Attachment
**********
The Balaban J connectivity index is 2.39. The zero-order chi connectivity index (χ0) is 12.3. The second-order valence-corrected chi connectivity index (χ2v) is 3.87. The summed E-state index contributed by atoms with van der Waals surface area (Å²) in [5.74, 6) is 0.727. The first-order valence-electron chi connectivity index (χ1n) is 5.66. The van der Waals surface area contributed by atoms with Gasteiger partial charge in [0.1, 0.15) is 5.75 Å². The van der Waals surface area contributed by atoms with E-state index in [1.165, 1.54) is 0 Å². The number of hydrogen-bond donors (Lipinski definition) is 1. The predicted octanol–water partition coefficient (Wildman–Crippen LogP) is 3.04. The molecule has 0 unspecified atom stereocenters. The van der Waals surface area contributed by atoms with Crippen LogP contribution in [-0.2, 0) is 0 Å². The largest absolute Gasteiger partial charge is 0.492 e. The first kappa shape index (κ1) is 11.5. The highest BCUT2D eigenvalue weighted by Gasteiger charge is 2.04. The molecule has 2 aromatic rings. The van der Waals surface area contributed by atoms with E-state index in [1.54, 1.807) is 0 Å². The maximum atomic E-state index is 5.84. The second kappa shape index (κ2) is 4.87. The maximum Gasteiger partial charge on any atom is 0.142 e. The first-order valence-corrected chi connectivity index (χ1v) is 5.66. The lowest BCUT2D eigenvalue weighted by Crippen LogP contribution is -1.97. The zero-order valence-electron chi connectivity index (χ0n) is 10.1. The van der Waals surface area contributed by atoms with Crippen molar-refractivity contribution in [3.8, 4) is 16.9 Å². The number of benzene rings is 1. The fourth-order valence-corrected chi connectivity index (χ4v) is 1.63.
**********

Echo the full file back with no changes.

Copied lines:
The Balaban J connectivity index is 2.39. The zero-order chi connectivity index (χ0) is 12.3. The second-order valence-corrected chi connectivity index (χ2v) is 3.87. The summed E-state index contributed by atoms with van der Waals surface area (Å²) in [5.74, 6) is 0.727. The first-order valence-electron chi connectivity index (χ1n) is 5.66. The van der Waals surface area contributed by atoms with Gasteiger partial charge in [0.1, 0.15) is 5.75 Å². The van der Waals surface area contributed by atoms with E-state index in [1.165, 1.54) is 0 Å². The number of hydrogen-bond donors (Lipinski definition) is 1. The predicted octanol–water partition coefficient (Wildman–Crippen LogP) is 3.04. The molecule has 0 unspecified atom stereocenters. The van der Waals surface area contributed by atoms with Crippen LogP contribution in [-0.2, 0) is 0 Å². The largest absolute Gasteiger partial charge is 0.492 e. The first kappa shape index (κ1) is 11.5. The highest BCUT2D eigenvalue weighted by Gasteiger charge is 2.04. The molecule has 2 aromatic rings. The van der Waals surface area contributed by atoms with E-state index in [1.54, 1.807) is 0 Å². The maximum atomic E-state index is 5.84. The second kappa shape index (κ2) is 4.87. The maximum Gasteiger partial charge on any atom is 0.142 e. The first-order valence-corrected chi connectivity index (χ1v) is 5.66. The lowest BCUT2D eigenvalue weighted by Crippen LogP contribution is -1.97. The zero-order valence-electron chi connectivity index (χ0n) is 10.1. The van der Waals surface area contributed by atoms with Crippen molar-refractivity contribution in [3.8, 4) is 16.9 Å². The number of benzene rings is 1. The fourth-order valence-corrected chi connectivity index (χ4v) is 1.63.